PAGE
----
NoirCon is a passion.  My wife would disagree with me and say it was an obsession. NoirCon is a treasure map, a symposium, a mystery and an incredible collection of people from all over the world that share in this passion-obsession.   I have often said that NoirCon represents a modern day depiction of Raphael’s School of Athens or Scuola di  Atene.  
It is a coming together of the Noir greats (i.e. Ken Bruen, Megan Abbott, Reed Farrel Coleman, Duane Swierczynski, Joan Schenkar (Patricia Highsmith), Charles Ardai, Mike Nevins, David Goodis, Ed Pettit (Edgar Allen Poe/George Lippard), Howard Rodman, Peter Rozovsky, Dennis McMillan, Scott Phillips, Christa Faust, Shannon Clute, George Pelecanos, Allan Guthrie, Johnny Temple, Laura Lippman,Robert Polito, Seth Harwood, David Corbett, Charles Benoit, Jared Case, David Schmid, Sarah Weinman (Dorothy B. Hughes), Jim Nisbet, Mike White, Sandra Ruttan, Kent Harrington, Don Herron, Eddie Muller, Jay Gertzman, Robert Truluck, George Anastasia, Anthony Bruno, Stacia Decker, Carol Mallory, Richard Sand,  Jason Starr,  Jeff Wong, Jen Siler, Rich Edwards, S.J. Rozan, William Boyle (George Simenon), Ken Wishnia, Deen Kogan, William Lashner, Gary Phillips, Cullen Gallagher, William Heffernan, Matt Louis, David Thompson and the list goes on…….
Whether it is an obsession or a passion, it always ends up being one hell of a good time!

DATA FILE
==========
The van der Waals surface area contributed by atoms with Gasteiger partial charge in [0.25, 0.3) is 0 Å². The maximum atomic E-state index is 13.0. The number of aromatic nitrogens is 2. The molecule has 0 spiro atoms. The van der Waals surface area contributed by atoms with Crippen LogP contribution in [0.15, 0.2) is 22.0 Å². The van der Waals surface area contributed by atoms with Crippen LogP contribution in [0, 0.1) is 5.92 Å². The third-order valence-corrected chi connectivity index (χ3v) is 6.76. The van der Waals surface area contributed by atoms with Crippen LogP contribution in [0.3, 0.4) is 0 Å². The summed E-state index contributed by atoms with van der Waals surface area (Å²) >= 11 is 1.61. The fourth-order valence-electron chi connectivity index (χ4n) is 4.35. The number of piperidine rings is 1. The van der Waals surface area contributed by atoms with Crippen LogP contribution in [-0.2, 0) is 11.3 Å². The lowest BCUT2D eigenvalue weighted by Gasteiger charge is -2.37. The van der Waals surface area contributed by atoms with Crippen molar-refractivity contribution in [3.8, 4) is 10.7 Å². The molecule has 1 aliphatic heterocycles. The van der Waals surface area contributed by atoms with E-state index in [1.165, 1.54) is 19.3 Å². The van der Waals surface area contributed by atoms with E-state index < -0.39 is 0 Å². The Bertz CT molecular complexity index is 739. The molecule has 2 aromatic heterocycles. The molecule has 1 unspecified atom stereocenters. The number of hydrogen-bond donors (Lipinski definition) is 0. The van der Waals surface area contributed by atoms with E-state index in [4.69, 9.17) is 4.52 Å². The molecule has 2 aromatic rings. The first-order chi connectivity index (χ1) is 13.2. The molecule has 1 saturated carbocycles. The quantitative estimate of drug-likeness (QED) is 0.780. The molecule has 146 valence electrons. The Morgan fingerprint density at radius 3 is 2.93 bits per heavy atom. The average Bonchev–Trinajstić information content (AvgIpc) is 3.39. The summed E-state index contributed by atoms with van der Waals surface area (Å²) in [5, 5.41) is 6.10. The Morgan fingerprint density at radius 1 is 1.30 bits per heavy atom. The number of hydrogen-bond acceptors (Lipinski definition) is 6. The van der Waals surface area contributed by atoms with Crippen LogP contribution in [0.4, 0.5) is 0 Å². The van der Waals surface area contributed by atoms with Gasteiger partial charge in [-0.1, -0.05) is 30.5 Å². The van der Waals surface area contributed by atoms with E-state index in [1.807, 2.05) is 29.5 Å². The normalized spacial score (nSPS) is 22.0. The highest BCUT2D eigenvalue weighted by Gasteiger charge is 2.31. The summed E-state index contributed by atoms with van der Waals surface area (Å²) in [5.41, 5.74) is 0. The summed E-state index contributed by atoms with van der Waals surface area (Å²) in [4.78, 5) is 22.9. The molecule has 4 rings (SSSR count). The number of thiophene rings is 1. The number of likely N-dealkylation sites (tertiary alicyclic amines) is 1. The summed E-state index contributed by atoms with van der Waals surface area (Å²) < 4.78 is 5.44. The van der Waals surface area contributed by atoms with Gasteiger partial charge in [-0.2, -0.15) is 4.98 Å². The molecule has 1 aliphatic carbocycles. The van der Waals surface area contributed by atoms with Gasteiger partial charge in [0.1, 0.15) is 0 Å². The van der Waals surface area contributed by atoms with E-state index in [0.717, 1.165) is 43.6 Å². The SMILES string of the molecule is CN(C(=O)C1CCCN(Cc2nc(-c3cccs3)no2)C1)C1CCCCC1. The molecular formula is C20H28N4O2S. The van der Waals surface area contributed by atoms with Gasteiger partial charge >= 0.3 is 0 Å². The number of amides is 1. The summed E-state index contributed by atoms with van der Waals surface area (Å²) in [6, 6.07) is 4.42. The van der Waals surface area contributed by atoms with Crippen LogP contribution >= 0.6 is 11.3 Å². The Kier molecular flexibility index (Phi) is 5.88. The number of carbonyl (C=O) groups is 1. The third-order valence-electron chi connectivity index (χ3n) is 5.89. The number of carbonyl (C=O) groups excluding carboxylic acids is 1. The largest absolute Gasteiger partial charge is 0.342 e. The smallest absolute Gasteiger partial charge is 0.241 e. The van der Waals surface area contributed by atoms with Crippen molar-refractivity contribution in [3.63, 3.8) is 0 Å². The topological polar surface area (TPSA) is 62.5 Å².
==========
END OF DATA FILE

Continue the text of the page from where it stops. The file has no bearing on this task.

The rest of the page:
Q7: Predictions for NoirCon 2012?
I predict that NoirCon 2012 will far exceed the excitement and drama of NoirCon 2010, 2008 and GoodisCon 2007.  In an age where the impersonal, mega-convention is king, NoirCon 2012 will continue to shine as a bright star where individuality and comradery are cherished  .  
There will be more scintillating presentations/discussions, classic noir movie presentations, amazing award recipients, raffles, and an ever growing family of noir aficionados. I predict that many old friends will meet many new friends as well.  The festivities for NoirCon 2012 will begin on January 7, 2012 as we mark the 45th anniversary of the death of David Goodis.
The celebration will culminate at NoirCon 2012 running from November 8th through the 11th of 2012.   To keep abreast of all activities evolving with regard to NoirCon 2012, follow us at  Make sure you mark your calender to come and join the NoirCon Party of 2012!